With election day fast approaching, candidates said they have been busy registering as many voters as possible.
For the Ward 8 seat, UVM alumnus Adam Roof is running against student Brock Gibian, who is taking a semester off from school. For the East District seat, Ward 1 City Council member Selene Colburn is running against UVM senior Carmen Scoles.
There has not been a clear difference between any of the candidates platforms yet, but that the upcoming Ward 8 and East District debate Feb 18 may solve this, said Joe Speidel, Director of Local Government and Community Relations for the University
“I’m hoping that with the debates that will be a way for the candidates to clearly articulate what they stand for and have students identify with those issues and get motivated and register to vote,” Speidel said.
Ward 8 is an interesting situation because of its small size and its blend of a large student majority and a small permanent resident population, Roof said.
“You will have to represent both equally, and that poses as a challenge as well,” Roof said.
Gibian’s campaign is fighting “tooth and nail” until the end. He is doing everything from knocking on doors, answering calls and listening to voicemails to stepping out from work at Renewable Energy Vermont to answer calls about his campaign, he said.
Renewable Energy Vermont is a “non-partisan trade association” according to their website, and Gibian is a registered lobbyist for the organization, according to the state’s lobbyist database.
“We are really at kind of a climax moment,” Gibian said.
Roof has been facing challenges as well to “control the chaos” of politics, but thinks it’s necessary not to lose track of running a “respectful” campaign, he said.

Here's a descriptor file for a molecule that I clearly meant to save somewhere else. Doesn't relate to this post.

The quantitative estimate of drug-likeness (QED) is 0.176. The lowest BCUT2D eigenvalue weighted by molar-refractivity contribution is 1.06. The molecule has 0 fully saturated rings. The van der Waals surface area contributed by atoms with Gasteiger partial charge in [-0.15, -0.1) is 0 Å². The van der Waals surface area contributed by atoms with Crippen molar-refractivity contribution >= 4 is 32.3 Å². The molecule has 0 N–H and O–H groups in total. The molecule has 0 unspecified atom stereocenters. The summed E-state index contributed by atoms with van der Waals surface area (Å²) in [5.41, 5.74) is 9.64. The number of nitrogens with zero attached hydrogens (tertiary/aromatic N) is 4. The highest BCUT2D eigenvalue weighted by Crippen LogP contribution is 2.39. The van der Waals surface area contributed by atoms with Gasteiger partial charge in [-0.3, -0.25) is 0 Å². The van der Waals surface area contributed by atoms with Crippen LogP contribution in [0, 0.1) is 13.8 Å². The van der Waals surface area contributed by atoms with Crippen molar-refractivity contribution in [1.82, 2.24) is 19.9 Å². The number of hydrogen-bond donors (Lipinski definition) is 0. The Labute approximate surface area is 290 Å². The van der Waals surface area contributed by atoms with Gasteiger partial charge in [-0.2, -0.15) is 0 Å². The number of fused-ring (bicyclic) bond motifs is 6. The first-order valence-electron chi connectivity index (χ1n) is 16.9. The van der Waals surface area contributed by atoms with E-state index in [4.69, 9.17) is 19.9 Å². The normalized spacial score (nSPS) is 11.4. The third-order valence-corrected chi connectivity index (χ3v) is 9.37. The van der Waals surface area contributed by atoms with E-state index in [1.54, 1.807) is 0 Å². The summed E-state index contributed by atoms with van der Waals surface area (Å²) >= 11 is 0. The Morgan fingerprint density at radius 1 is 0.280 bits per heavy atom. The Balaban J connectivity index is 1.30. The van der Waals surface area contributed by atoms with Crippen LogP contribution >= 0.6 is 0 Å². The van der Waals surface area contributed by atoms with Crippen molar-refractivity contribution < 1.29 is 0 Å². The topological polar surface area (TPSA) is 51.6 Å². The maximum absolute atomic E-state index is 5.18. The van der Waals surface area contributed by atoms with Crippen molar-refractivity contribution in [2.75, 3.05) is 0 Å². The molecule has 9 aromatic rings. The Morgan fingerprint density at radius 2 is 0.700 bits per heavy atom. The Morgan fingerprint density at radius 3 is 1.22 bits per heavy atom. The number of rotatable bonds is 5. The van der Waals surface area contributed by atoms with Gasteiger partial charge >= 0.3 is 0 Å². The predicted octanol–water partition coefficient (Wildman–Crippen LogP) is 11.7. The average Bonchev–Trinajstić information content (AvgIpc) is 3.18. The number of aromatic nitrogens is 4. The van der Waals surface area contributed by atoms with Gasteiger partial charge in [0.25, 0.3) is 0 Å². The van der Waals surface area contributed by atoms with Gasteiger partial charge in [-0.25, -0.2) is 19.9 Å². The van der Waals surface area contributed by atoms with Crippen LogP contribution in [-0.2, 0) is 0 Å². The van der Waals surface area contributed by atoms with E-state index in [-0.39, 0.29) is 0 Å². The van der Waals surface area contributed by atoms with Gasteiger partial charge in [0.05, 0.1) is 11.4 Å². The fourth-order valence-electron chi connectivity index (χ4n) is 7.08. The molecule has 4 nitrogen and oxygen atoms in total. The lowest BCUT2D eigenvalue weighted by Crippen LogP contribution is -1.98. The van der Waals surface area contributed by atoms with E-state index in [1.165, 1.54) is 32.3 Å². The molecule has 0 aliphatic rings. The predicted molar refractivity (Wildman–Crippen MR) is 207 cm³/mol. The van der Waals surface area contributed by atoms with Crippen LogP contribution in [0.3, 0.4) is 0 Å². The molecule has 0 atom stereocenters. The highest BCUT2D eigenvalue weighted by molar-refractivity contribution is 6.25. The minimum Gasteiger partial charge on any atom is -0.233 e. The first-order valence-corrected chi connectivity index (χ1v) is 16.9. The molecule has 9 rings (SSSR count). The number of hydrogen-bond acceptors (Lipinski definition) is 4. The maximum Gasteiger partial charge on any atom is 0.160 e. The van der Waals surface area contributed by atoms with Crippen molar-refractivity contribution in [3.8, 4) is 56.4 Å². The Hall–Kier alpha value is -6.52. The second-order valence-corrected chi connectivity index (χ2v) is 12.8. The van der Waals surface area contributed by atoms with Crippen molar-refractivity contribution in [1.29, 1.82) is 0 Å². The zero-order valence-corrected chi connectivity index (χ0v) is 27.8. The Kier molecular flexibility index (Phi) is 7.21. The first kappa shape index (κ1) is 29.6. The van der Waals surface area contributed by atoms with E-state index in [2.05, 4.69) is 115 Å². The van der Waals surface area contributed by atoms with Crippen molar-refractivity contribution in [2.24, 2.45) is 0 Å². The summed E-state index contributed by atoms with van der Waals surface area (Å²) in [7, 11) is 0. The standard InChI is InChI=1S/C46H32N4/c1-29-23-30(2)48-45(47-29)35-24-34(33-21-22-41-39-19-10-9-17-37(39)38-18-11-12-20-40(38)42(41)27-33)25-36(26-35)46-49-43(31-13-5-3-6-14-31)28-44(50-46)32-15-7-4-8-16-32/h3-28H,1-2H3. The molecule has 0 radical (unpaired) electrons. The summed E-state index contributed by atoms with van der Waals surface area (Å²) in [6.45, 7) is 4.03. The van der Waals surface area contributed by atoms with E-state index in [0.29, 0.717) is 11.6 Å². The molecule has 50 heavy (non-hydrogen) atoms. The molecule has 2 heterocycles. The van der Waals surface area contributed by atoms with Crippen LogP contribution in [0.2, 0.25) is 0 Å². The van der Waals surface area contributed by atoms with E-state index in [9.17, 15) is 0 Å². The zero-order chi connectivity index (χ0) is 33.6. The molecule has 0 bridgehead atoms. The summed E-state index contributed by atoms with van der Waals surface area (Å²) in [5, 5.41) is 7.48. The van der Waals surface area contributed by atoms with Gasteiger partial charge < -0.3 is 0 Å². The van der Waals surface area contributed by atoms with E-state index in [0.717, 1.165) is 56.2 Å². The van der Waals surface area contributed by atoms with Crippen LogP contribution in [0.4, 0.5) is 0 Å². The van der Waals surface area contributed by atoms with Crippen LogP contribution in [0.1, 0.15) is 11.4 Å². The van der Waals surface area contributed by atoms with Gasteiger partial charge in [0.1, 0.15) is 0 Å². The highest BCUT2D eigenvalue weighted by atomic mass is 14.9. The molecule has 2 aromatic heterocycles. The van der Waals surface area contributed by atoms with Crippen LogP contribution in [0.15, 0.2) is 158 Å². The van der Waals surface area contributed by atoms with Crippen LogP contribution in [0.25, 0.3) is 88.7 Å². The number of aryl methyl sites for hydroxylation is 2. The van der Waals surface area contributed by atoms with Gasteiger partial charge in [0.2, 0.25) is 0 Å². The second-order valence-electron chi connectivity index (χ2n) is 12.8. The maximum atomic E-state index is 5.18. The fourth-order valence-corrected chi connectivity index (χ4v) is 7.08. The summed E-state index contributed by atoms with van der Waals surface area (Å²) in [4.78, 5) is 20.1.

He wants to “run a campaign that focuses on real issues, because this is a serious business that deals with real people and their kids and their futures,” he said.
“I’m excited about the race. I’ve only been here for two years but I feel like part of the community and I think it is going to be a heated race,” said Buell Street resident, Sage Han.
With the recent city redistricting, Colburn said she sees this election as unique.
“We have a real opportunity [in the city] to be rethinking our role as a district in policymaking and what kinds of policy we need for effective representation,” Colburn said.
As a self-proclaimed “newcomer,” Brooklyn, New York-native Scoles sees Burlington as the best place to run in an election, she said.
“You want to make sure [students] know they have a voice, can be active in their community and are important and empowered. So, [leadership] is a little bit of finding that nice balance between the two and representing them the best you can,” Scoles said.
Students have always been able to run for City Council; however, only now do students make up a majority of the population in a ward, said Gail Shampnois, director of Student and Community Relations for UVM.
“If you look at the map of where UVM students live, I think students feel more like they’ll have a voice,” Shampnois said.
However for students, Speidel said, the important question in the election is “What do people care enough about?” This question may have been the reason why students have not run for City Council elections in the past, he said.
“What can you talk about as a candidate that’s going to get your fellow students interested enough to register and to vote, whether they’re here on campus or doing it absentee?” he said.
The debate might be the forum in which voters start to see them differentiate themselves, and will be an opportunity to be “in front of a crowd, see their different styles,” said Wendy Koenig, Federal Relations director for UVM.